“My brother knows a guy who fell in his kitchen, hit his head, and died. Tizi’s sister’s husband’s cousin fell in the bathroom. Slipped on some water on the floor. He was in the hospital for a week. I’m careful coming down the stairs now. I used to pull a t-shirt on, pull it over my head while I was coming down the stairs in the morning. In the dark.” 

“How old? The dead guy.”

“Eighty.”

“I wondered how long it would take, before all this old people talk started.”

“We’re old!”

“We’re not old!”

“Look mom, no hands. I’m walking down the stairs with a shirt pulled over my head. I don’t do that anymore. And I count the steps.”

“We’ll never make it to midnight tonight.”

“Shut up.”

“Always count the steps.”

“We don’t even try anymore.”

“I just can’t drink the way I used to. Does my hair look thinner?”

“I’ve been constipated for three days.”

What? Around the table, a moment of silence. The silence lengthens. Whoever said this had gall. Had balls. Whoever said this might as well have said they had VD. Under the Christmas tree the wheels on the train squeak as it makes its transit around the tree. A wine bottle gurgles through a pour. Years past we would hear the TV in the other room, Dick Clark commenting on the crowd at Times Square. Dick is no more.

“Huh.”

“Sorry,” they say. “Too much information.”

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Then March On

A couple days ago I was surprised by a John Phillip Sousa march. It was a drippy Sunday morning around 7:00 a.m. I was driving to the local Kroger to buy a half gallon of milk. When I switched on the radio in the car, there it was, this irresistibly jaunty piece of music. I don’t love a march, and my spirits were not particularly low that morning, but this sunny, optimistic music, the latest installment of 90.9 FM’s weekly Sousa Alarm, took me by surprise and awoke something in me, taking me back in time, to high school and marching band.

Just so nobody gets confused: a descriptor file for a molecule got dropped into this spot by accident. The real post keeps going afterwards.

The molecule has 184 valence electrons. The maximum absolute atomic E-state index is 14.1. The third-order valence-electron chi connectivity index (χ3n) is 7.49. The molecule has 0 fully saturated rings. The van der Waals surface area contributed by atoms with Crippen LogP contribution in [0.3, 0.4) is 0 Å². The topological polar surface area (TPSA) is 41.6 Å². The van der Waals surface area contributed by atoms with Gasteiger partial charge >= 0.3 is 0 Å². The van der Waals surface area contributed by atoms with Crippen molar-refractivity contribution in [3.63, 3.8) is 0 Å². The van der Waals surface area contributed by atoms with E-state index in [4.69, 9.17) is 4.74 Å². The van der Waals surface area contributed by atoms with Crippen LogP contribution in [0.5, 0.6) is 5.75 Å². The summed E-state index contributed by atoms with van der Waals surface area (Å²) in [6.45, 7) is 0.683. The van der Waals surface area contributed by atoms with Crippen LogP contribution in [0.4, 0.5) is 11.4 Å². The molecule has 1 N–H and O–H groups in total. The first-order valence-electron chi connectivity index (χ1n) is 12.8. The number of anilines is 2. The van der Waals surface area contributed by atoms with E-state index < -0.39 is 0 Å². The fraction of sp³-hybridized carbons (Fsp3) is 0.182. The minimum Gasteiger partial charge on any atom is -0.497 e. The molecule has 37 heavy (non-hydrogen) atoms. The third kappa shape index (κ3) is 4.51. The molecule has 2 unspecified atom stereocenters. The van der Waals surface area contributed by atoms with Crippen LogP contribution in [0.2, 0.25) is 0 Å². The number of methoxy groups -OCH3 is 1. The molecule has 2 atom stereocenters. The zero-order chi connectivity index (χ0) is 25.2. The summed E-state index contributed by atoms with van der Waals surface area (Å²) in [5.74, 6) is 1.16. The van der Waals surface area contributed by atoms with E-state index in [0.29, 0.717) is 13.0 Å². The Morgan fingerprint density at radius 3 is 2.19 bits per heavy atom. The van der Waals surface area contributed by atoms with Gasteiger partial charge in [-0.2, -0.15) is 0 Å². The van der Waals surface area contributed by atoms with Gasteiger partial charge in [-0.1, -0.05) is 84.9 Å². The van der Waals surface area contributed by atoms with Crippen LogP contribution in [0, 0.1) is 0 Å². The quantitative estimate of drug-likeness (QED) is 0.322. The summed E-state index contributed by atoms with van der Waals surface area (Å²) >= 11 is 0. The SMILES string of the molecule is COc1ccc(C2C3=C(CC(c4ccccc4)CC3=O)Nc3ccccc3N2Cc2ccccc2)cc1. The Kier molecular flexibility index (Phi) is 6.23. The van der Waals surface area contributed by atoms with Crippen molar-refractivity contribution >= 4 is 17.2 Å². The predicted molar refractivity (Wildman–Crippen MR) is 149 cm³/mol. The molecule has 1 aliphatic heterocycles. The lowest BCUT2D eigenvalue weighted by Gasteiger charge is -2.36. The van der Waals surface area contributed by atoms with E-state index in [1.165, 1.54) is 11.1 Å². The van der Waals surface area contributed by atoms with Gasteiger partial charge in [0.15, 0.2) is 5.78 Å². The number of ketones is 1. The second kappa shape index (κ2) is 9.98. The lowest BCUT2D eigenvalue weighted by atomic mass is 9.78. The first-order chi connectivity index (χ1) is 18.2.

When I got to Kroger, I sat in the parking lot, listening through to the end of the recording. Inside the store, I felt a kind of after-march jubilance. I marched through produce, past paper products and frozen foods, and into dairy, thinking about the football field, about the band and the uniform.

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Don’t Worry About the Key

I’m not supposed to hear this. I’m not even supposed to be awake at this hour.

It’s 3:00 a.m. Lying beside me, gently asleep, my wife is making a whistling sound. She inhales, then exhales, and there it is: a soft, clear whistle, with each exhaled breath.

So it’s true. When I was a kid, in pretend sleep my brother and I would make whistling sounds, mimicking what we had seen and heard on television, in cartoons.  This is the first time I’ve actually heard her–or anyone–whistle in their sleep. Sometimes she’ll wake herself up, elbow me, and ask, “Was I snoring?” And I’ll say no, of course not. “Please wake me up if I snore,” she’ll say. I promise her I will.  We’ve never talked about a whistle. I didn’t think we needed to. 

I lie there, transfixed, careful not to disturb her. This is possibly the most wonderful thing that’s ever happened. I don’t want to stop her.  What I want to do is slide out of bed and go downstairs to the piano.   

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Good Egg

You had to wonder if Fred got anything out of The Great Gatsby. This was 10th grade English at Freeland High School. This was Fred Conway, a kid everyone made fun of, a kid who was brutally picked on and mocked by guys (of course it was guys) for talking slow, for not being very smart. Today boys like Fred, when they’ve had enough abuse, bring a gun to school and go all Colombine. But there was kind of a serenity about Fred. He would look on, nod his head, and smile. In Miss Erdmann’s class he sat in the back of the room, over by the window. 

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Cats, Rats, and Donuts

The sign, an improvised advertisement, takes me by surprise. Cash for cats. 

It’s a Saturday afternoon in November. The sky is a smudge. I’m driving north on Old South Telegraph Road, past a Home Depot, past a UHaul and a long-term storage facility, past a place where you can get your crashed car fixed. At one time there was a party rental outfit on this stretch of road: tables and chairs, dishes and glasses and flatware, tents and dance floors. Now closed. Not a lot of partying going on these days.